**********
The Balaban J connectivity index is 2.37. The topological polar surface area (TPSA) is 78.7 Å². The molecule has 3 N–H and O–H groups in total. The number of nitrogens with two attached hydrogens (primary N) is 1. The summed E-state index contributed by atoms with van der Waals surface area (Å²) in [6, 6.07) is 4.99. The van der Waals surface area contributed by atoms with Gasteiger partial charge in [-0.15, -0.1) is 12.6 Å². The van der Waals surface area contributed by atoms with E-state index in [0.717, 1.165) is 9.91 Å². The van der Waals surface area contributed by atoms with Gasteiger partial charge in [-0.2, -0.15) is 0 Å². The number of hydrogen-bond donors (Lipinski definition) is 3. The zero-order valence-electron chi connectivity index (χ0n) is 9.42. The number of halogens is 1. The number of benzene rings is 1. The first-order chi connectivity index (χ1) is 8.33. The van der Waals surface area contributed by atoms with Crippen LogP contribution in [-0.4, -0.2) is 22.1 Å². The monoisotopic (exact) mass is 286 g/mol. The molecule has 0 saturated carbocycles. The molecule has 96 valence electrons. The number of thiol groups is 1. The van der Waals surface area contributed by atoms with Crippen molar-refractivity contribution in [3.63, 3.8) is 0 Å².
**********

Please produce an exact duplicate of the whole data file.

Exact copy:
The Balaban J connectivity index is 2.37. The topological polar surface area (TPSA) is 78.7 Å². The molecule has 3 N–H and O–H groups in total. The number of nitrogens with two attached hydrogens (primary N) is 1. The summed E-state index contributed by atoms with van der Waals surface area (Å²) in [6, 6.07) is 4.99. The van der Waals surface area contributed by atoms with Gasteiger partial charge in [-0.15, -0.1) is 12.6 Å². The van der Waals surface area contributed by atoms with E-state index in [0.717, 1.165) is 9.91 Å². The van der Waals surface area contributed by atoms with Gasteiger partial charge in [-0.2, -0.15) is 0 Å². The number of hydrogen-bond donors (Lipinski definition) is 3. The zero-order valence-electron chi connectivity index (χ0n) is 9.42. The number of halogens is 1. The number of benzene rings is 1. The first-order chi connectivity index (χ1) is 8.33. The van der Waals surface area contributed by atoms with Crippen LogP contribution in [-0.4, -0.2) is 22.1 Å². The monoisotopic (exact) mass is 286 g/mol. The molecule has 0 saturated carbocycles. The molecule has 96 valence electrons. The number of thiol groups is 1. The van der Waals surface area contributed by atoms with Crippen molar-refractivity contribution in [3.63, 3.8) is 0 Å².